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What's the Best Handmade Gift You've Ever Received?

What's the Best Handmade Gift You've Ever Received?

What's the Best Handmade Gift You've Ever Received?

December/January 2012 issue of American Craft magazine

Mo Dickens got this hefty Rah Booty Birthday Bowl by Johanna Keefe for his 50th birthday. Emblazoned with cheerleaders, elephants, and guns, it weighs in at more than 20 pounds. Photo: Stephanie Kantor

In each issue, we ask members of the craft community to answer a question...

One of the best handmade gifts I've received was a Haida Native American basket.
~Dale Chihuly, glass artist, Seattle


There is a special gift we received many years ago, after meeting Judy [Kensley] McKie. Garry had sent her a little bench that, in her first visit to Garry's studio, she remarked on and seemed to like very much. Perhaps a year or so later, a large box arrived at the studio. It was a carved wood coffee table, by Judy, called Dog Eat Dog. We were blown away. It was a wonderful gift and totally unexpected.

Garry was so enchanted with the carvings that he picked up one of the dogs and took it out to the Artworks Foundry in Berkeley. He wanted the owner, Piero Mussi, to see one of the dogs because he felt it would translate to bronze beautifully. Piero agreed, and that was the beginning of Judy's bronze work. This gift led to a wonderful gift to the public: Judy McKie's incredible works in bronze!
~Garry Knox Bennett and Sylvia Bennett, artists, Oakland, CA


My wife, Cary Esser, has been chair of ceramics at the Kansas City Art Institute for 15 years. We have received many wonderful artworks from students over the years. One of my favorites is a 20-plus-pound Rah Booty Birthday Bowl. It was made by Johanna Keefe (class of 2005) and is more than 2 feet wide. It depicts KCAI's Rah Booty cheerleading squad, elephants, and guns.

I got it for my 50th birthday along with a cheer that began "Fifty years and nine months ago your parents had sex / Ooooo, that's nasty / Ooooo, that's gross!" Turning 50 was a lot more fun than I thought it would be.
~Mo Dickens, gallery assistant, Belger Arts Center / Red Star Studios, Kansas City, MO


A quilt and cards made by students at Willow Park Primary, in East London, South Africa. Nine children worked with Bonnie Potgieter, a creative, thoughtful teacher, to make a quilt for me (Auntie Carol). Each child designed and painted a square. On a visit to the school, they surprised me with the quilt and a card of each square. The framed quilt and cards hang in a prominent place in my home.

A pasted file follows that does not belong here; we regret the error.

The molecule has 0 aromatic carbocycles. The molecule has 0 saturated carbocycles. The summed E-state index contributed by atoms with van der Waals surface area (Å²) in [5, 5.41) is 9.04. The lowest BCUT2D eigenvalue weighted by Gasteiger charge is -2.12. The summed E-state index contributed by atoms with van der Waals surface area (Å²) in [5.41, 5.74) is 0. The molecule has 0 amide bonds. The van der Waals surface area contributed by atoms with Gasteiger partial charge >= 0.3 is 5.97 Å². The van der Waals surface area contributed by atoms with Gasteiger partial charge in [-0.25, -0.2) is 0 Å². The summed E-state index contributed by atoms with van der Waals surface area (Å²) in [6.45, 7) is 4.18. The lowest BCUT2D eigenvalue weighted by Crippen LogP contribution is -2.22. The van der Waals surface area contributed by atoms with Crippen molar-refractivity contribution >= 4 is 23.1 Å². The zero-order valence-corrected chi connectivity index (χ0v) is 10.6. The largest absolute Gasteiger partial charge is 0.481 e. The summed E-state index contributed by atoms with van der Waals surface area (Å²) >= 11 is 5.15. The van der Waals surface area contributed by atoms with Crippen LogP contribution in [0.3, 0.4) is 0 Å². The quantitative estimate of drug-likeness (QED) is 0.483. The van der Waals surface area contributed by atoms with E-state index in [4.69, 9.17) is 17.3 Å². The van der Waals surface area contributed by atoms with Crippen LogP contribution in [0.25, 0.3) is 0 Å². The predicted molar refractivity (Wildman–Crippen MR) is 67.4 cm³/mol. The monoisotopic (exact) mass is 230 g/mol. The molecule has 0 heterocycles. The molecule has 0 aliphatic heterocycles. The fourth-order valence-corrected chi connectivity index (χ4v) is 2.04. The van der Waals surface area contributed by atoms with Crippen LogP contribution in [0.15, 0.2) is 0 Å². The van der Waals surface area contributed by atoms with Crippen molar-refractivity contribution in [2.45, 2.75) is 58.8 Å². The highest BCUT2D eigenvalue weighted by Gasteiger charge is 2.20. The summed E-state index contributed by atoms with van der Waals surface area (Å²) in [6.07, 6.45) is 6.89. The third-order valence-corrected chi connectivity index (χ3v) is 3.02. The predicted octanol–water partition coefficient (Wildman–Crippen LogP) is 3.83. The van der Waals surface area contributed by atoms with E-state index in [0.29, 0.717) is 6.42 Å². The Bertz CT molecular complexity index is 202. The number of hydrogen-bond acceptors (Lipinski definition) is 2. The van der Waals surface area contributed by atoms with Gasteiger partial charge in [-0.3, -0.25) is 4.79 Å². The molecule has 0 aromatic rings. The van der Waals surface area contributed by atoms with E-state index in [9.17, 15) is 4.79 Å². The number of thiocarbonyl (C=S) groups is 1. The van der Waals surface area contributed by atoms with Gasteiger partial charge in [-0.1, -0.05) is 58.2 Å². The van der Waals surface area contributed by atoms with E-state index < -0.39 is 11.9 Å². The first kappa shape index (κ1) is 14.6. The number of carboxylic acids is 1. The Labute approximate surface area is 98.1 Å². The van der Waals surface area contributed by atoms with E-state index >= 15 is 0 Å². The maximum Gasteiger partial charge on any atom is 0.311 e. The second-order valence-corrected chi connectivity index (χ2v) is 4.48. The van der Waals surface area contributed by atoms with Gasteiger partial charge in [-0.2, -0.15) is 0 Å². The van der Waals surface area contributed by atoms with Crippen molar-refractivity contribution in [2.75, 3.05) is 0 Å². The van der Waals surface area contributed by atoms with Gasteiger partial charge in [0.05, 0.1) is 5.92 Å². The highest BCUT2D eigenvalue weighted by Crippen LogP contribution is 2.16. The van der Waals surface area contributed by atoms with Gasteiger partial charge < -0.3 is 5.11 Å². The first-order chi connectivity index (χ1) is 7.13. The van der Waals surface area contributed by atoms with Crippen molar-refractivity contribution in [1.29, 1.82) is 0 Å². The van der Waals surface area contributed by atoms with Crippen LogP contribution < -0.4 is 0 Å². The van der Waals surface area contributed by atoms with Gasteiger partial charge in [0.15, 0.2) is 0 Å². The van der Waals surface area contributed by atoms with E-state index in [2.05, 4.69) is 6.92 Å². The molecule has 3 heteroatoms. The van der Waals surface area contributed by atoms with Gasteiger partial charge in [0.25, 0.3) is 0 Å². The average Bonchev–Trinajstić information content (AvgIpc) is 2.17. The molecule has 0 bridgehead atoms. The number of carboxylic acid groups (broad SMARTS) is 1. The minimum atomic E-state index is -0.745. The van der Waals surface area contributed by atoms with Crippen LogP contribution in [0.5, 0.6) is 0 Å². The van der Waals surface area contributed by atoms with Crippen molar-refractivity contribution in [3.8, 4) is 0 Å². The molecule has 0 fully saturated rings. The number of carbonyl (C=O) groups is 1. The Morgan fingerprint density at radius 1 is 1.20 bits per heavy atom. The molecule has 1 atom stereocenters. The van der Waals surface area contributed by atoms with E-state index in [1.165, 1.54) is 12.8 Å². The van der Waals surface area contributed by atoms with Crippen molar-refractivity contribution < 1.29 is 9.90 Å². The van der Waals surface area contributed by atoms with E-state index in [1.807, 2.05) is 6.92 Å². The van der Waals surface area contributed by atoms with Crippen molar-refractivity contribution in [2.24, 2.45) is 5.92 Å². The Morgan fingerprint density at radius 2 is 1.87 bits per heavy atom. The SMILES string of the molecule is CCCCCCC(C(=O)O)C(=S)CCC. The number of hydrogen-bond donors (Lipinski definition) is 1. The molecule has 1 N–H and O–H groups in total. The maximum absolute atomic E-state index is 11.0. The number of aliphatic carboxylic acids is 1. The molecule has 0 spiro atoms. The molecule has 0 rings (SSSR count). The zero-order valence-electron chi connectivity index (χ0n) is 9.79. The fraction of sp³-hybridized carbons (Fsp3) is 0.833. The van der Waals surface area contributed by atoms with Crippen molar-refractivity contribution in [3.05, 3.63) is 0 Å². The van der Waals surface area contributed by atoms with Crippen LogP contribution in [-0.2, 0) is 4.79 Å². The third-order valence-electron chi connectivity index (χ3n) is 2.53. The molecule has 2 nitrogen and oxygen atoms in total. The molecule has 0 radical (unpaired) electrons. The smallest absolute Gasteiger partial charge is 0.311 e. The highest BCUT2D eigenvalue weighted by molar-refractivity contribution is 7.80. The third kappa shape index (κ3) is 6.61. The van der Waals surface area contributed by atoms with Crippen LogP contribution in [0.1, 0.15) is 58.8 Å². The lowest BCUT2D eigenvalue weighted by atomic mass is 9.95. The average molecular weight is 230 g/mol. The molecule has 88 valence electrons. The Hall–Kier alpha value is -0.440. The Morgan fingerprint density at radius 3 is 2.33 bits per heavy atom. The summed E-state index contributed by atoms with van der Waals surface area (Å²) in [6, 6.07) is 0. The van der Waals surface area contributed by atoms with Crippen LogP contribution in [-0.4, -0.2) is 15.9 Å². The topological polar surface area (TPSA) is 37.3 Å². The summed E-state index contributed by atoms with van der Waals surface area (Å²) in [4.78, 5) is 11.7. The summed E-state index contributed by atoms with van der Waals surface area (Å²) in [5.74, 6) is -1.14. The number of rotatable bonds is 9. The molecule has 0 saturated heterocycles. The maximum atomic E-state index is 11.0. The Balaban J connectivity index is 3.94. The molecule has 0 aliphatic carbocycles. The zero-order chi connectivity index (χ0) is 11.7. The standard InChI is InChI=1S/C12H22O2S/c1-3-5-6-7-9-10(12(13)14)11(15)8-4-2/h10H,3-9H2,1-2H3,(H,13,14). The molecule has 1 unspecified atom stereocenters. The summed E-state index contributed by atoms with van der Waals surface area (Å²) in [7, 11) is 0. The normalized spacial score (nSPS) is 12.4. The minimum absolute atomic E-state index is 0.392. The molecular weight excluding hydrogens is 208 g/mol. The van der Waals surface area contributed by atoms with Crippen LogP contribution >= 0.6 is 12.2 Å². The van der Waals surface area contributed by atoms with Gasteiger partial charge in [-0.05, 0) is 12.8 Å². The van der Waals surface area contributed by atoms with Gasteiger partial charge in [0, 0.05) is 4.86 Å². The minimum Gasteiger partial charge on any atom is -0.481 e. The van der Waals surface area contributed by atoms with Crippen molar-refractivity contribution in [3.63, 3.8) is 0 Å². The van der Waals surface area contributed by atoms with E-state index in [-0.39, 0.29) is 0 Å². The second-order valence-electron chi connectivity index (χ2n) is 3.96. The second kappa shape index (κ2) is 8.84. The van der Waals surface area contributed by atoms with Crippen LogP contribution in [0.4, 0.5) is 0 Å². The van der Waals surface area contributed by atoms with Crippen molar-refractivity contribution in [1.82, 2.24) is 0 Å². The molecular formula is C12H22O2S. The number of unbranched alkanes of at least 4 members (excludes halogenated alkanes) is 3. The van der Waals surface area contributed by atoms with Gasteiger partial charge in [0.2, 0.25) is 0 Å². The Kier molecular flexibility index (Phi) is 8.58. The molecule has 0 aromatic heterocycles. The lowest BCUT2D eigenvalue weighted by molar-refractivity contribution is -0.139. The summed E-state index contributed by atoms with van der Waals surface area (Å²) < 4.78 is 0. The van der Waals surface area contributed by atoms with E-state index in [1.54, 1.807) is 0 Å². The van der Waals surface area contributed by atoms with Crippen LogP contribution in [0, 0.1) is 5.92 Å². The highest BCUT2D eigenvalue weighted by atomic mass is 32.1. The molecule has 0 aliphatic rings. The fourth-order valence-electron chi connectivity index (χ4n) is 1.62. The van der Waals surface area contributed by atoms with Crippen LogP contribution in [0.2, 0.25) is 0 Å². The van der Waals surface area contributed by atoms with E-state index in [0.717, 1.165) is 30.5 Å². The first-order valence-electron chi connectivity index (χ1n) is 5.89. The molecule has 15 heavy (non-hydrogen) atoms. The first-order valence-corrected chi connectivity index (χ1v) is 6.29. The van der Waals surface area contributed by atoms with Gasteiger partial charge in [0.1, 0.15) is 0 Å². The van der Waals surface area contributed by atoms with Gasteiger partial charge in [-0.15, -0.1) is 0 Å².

~Carol Gorelick, executive director, ABC Connects, New York


My favorite handmade gift is a repurposed necklace made especially for me by a local artist. I inherited a pearl necklace from my great grandmother to wear on my wedding day. However, age weakened the thread suspending the beads in their delicate pattern. On the inevitable day that the beads went bouncing across the bathroom floor, I was distraught. The pearls were collected and delivered to a local craftsperson for restoration and renewal, and I received the renewed necklace as a gift from my mother. The new piece is just as lovely as the original, and I don it every chance I have.

Handmade gifts are not just about the object but the narrative that inspired its creation. Carefully crafted gifts cast aside feelings of obligatory gifting to convey a sense of distinction and appreciation. I always treasure the handmade gifts I receive.
~Rachel Allen, arts education director, Kentucky Arts Council, Frankfort, KY


This walnut bowl is one of my favorite handcrafted gifts. My friend and woodworking mentor, Ura, gave it to me a couple of years ago. Although Ura crafts beautiful furniture in many styles, his personal preference is clearly the historic Amish designs that were good enough for his forefathers. I had shared photos of work from [George] Naka­shima and Frank Lloyd Wright with him, discussing how they drew attention to the beauty of nature's imperfections, and he seemed confused. A few years later when I stopped by to visit, he pulled out this walnut bowl, turned with no electricity, incorporating a design element straight out of Nakashima's playbook - wonderful butterfly keys - stabilizing the bowl's cracks. Much more surprising than the beautiful walnut bowl was a clear and undeniable meeting of the minds, even if only through a design aesthetic, between friends from two completely different cultures.
~Robin Wade, furniture maker, Florence, AL